February 17, 2011 —
Does running 200 miles over the course of a couple of days sound like fun? What if you do it with 11 friends? For those who love to run, team relay running is an activity that has apparently been growing rapidly over the past six years.
A company called Ragnar Relay Series organizes races throughout the United States that cover about 180 to 200 miles. The courses are run by relay teams of up to 12 runners who, when they aren’t running, ride the course in one of two vans, participating in the activity in various ways. The running duty is handed from one person to the next as in most relays.
Ragnar, which bills itself as “the nation’s top provider of overnight-relay races,” says there are large and growing numbers of runners who enjoy these overnight jaunts with likeminded running enthusiasts. According to the organization’s website, www.ragnarrelay.com , since the founding of the company in 2004, “Ragnar races have grown from 200 participants to more than 40,000 in 2010, with nearly 70,000 projected for 2011.”
And some of those participants will be pounding the pavement on the highways and byways of Sullivan County.
At a Bethel town meeting on February 10, supervisor Dan Sturm read a letter from Ragnar announcing that there will be a 200-mile run in New York this year beginning at Bethel Woods Center for the Arts. The runners will head through Orange County, cross the Hudson River at Poughkeepsie, and head south to Dobbs Ferry where the journey will end. The run is scheduled for May 13 and 14.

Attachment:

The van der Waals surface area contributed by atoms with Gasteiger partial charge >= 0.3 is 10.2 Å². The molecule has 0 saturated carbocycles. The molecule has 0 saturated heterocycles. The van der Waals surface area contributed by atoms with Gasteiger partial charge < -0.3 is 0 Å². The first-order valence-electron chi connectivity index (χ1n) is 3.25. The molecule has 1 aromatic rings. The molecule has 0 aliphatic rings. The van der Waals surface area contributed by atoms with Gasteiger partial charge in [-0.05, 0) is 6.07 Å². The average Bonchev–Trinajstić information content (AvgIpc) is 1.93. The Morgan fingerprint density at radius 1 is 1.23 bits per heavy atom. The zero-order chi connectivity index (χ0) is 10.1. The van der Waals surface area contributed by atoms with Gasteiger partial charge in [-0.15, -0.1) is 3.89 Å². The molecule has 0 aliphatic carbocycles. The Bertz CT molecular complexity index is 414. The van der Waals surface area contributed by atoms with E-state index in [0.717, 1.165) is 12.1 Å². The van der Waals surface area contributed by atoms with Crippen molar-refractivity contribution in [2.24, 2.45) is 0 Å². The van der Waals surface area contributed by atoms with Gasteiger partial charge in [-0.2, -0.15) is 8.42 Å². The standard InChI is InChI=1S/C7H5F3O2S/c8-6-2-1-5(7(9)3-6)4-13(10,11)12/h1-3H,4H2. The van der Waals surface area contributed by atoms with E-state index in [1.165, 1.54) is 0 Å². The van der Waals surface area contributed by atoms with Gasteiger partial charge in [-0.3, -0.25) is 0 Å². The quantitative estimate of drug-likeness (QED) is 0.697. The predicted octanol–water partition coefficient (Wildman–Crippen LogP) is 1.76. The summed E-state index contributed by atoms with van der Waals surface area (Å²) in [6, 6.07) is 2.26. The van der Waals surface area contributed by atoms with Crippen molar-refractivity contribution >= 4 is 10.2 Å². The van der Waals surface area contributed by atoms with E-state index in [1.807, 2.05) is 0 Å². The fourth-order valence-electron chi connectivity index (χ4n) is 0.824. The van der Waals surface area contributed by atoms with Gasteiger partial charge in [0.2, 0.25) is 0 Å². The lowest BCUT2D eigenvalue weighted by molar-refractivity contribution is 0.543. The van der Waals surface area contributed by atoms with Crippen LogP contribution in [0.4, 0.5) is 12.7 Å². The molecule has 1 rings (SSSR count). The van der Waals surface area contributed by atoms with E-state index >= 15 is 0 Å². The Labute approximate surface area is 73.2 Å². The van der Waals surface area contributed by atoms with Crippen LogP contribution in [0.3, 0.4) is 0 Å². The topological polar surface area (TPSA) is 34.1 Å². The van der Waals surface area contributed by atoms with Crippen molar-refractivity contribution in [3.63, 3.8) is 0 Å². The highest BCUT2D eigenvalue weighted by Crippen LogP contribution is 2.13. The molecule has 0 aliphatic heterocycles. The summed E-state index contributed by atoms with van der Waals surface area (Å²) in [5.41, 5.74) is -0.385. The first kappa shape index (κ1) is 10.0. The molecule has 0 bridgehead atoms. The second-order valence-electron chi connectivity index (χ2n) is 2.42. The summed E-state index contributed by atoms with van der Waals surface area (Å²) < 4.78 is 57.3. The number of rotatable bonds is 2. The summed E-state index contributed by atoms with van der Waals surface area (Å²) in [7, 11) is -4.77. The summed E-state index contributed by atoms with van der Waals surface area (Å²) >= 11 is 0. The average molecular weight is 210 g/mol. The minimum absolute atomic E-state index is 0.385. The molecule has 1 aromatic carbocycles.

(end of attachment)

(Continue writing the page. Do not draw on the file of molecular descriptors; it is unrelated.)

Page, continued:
The course, which is mapped out on the company’s website, is broken up into legs of varying length and difficulty to allow for the participation of runners at all levels of skill and training. The cost to register a team runs from $1,040 to $1,440, depending on how early a registration is submitted.
Glen Goldstein, a resident of Narrowsburg, was in the audience and said he works with Ragnar and offered to help with any questions that the town board might have.
Kim Klemen, president of the Sullivan Striders Walking and Running Club, said she was familiar with the run and endorsed it, saying the relay could bring 5,000 people into the area.
Tracy Chirico, the manager of Bethel Motor Speedway, said the speedway had offered to be used as the first exchange spot for the runners.
Alan Scott, CEO of the Sullivan County Partnership for Economic Development, requested that the town board pass a resolution in support of the event, and the board did so unanimously.